Never mind the weather (photo: Manfred Nikitser)
Germany - Wacken fans don't let the weather stop them. It's not for nothing that ‘rain or shine’ is the rallying cry of party-loving metal fans who travel to northern Germany from all corners of the world for Wacken Open Air (WOA).
This year, metalheads had to be particularly strong. Days of constant rain had so softened the ‘Holy Ground’ of the festival site that a travel stop had to be imposed for the first time in the festival’s history. Anyone who made it onto the grounds though still got the full Wacken experience, including knee-deep mud.
Lighting designer Jerry Appelt, who has been associated with the massive metal festival for 20 years, has also experienced a lot in Wacken. “I am emotionally attached to the festival,” he said. “It was remarkable how the organisers dealt with the very difficult situation this year.”
More than ever, Elation’s Proteus series of weatherproof lights showed its advantages under such adverse weather conditions with 72 Proteus Maximus and 48 Proteus Excalibur an integral part of the lighting design.
Technically, Jerry, who designed the lighting for the two main stages, relied on a mix of new and tried-and-tested for WOA 2023. On a festival of this size, the primary aim is to provide the most multifunctional setup possible to suit the many bands yet additional focus is placed on the recognition value of the festival. “Visitors should know at first glance that they are at Wacken. The look and feel of the festival must of course be continued from year to year. This is a very clear wish of the organisers,” explains Jerry.
This also includes the long-distance effect of the two powerful main stages. “For Wacken we always create an overall lighting architecture that works across the entire square,” the designer continues. “That’s why we still use the good old searchlights here, which you can see from the motorway 15km away.”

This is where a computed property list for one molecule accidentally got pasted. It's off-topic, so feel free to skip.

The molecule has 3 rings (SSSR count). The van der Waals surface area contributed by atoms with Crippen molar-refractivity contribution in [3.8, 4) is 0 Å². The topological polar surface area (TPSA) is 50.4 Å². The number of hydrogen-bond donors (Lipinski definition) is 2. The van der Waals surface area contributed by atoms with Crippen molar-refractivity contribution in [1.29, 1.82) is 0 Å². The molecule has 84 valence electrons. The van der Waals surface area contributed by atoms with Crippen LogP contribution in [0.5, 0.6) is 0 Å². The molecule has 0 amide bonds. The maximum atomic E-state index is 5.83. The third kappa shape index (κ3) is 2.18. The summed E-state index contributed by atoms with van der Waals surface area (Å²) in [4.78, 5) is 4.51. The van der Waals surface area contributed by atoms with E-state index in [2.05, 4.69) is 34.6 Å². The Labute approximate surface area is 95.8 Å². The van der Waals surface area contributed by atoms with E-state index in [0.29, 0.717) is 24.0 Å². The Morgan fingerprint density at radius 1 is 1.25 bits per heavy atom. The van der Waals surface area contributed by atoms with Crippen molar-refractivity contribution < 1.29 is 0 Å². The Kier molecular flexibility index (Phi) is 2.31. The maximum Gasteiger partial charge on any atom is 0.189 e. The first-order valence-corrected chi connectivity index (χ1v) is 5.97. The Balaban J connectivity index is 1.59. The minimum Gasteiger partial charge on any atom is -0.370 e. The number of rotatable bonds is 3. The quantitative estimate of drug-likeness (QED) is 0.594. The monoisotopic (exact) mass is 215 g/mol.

Classic, widely visible fans of light around the main stages also make up part of the concept. For this, Jerry relied on the Proteus Excalibur, which “supplied the space with lighting architecture” on the stage wings and piano towers. “The Excalibur is my first choice for close and medium-range open-air events because it delivers a convincing beam structure. Nothing frays and the fixture makes a really nice imprint.”
Jerry anchored the audience lighting using the Proteus Maximus, which he often uses at larger open-air events. “The festival shows on the main stages are now almost entirely broadcast via livestream,” he explains. “It is therefore important that you see the audience as a whole in the broadcast and not film it into a black hole. After all, Wacken is not only about the music but also about togetherness and the very special festival spirit that is created by the people.”
On the one hand, the Proteus Maximus earns praise for its “absolutely reliable IP65 certification,” and on the other hand for its “convincing light output,” states the designer.
Independent of the Wacken Open Air festival, Jerry recently had the opportunity to test another member of the Proteus series for the first time, and was immediately enthusiastic: “I was impressed by the Proteus Brutus,” he said. “I'm a Fresnel fan and the Brutus has an integrated shutter system. Add to that the advantages of IP65… I’m really looking forward to doing my first productions with this fixture soon.”
Alongside Jerry Appelt, Matthias Rau, Manfred Nikitser, Ole Güllich and Emmanuel Jörgner also waded through the sacred mud of Wacken 2023. Jonas Horney from Salty Dog Studios Hamburg handled lighting pre-programming, ensuring a harmonious transition from the virtual to the real world on site.

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